Three members of the US government’s messaging arm, which was set up at the State Department to “counter narratives” from ISIS and Russia, quit last week, leaving the year-old operation in limbo.
The Global Engagement Center’s chief technology officer, along with two other members of its analytics team, resigned without providing reasons, Defense One reported Tuesday.
The outlet has obtained former tech chief Nash Borges’s farewell email, in which he makes general suggestions about better management.
Former President Barack Obama established the GEC in March 2016, directing it to “counter the messaging and diminish the influence of international terrorist organizations,” including Islamic State, Al-Qaeda “and other violent extremists abroad.”
By the year’s end, the 2017 National Defense Authorization Act had broadened the GEC’s mandate to include advancing “fact-based narratives that support United States allies and interests” and countering what Congress called “Russian disinformation.”
It’s not immediately clear how many analysts remain at the center. Defense One cited a former senior official describing the three team members who quit as “the whole enchilada,” adding that “things are bad.”
The GEC is currently leaderless, the outlet reported, saying the State Department has not filled the director’s job, which requires Senate confirmation, or the post of acting director, which does not.
Last month, Secretary of State Rex Tillerson agreed to greenlight $60 million for the GEC. Congress initially allocated $80 million for the operation, $60 million of which was to be used to counter Russia and only about $19 million aimed at ISIS, according to Defense One. It’s still unclear how the GEC plans to spend the funds that Tillerson approved.
The Secretary of State faced criticism from Republican and Democratic lawmakers for seemingly not being interested in all of the money Congress had allocated for the GEC.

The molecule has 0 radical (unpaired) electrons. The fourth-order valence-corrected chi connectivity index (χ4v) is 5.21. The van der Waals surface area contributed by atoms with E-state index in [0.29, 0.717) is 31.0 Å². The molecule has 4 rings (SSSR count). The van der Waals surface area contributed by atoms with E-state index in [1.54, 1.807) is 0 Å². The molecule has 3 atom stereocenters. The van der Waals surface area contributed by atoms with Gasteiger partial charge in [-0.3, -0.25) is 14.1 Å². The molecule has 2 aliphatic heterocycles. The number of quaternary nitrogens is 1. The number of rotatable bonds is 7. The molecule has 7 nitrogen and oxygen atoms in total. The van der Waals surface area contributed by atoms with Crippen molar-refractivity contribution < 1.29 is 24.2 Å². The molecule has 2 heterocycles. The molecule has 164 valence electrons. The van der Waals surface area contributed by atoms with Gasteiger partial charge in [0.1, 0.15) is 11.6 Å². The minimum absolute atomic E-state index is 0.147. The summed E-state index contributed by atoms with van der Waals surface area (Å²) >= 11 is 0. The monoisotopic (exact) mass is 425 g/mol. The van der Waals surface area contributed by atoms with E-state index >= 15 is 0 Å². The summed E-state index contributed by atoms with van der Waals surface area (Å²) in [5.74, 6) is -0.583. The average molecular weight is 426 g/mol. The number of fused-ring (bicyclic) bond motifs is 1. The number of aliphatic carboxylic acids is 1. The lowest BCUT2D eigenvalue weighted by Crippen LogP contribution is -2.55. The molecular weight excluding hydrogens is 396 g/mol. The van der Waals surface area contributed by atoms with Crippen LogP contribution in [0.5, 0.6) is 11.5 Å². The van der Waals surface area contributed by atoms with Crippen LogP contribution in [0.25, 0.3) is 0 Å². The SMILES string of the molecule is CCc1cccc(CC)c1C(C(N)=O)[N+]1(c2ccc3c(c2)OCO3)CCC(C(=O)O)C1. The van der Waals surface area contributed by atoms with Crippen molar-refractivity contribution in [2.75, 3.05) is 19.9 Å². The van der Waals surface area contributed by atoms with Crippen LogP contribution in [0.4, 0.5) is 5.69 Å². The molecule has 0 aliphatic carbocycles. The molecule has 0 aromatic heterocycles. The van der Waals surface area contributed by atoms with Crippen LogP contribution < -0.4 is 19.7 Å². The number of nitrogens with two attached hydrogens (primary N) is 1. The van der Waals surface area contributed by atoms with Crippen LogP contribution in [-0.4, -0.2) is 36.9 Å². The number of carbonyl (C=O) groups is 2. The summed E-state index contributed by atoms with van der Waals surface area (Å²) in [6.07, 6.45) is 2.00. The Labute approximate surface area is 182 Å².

“Congress has provided substantial resources to combat foreign propaganda, particularly from Russia. There is broad agreement that the US Government is behind the curve on this threat,” Senator Rob Portman (R-Ohio) said in a statement.
“Countering foreign propaganda should be a top priority, and it is very concerning that progress on combatting this problem is being delayed because the State Department isn’t tapping into these resources.”
Last November, at the Defense One summit in Washington, DC, GEC’s former director Michael Lumpkin described how the center was using Facebook ads to push its messaging.
“Using Facebook ads, I can go within Facebook, I can go grab an audience, I can pick Country X, I need age group 13 to 34, I need people who have liked — whether it’s Abu Bakr Al Baghdadi or any other set — I can shoot and hit them directly with messaging,” Lumpkin said. He emphasized that with the right data, effective message targeting could be done for “pennies a click.”
Last week, Facebook issued a statement saying it had looked into whether Russia purchased ads on the platform to interfere with the 2016 US presidential election.
The social media giant claimed it “found approximately $100,000 in ad spending from June of 2015 to May of 2017” connected to “about 470 inauthentic accounts and Pages in violation of our policies. Our analysis suggests these accounts and Pages were affiliated with one another and likely operated out of Russia.”
A number of news outlets, including Defense One, interpreted Facebook’s assessment that the accounts were “likely operated out of Russia,” as to assert that the Kremlin bought the ads.
Earlier this week, The Daily Beast claimed the Kremlin set up a Facebook event to organize a protest in rural Idaho last year, which was attended by four people.
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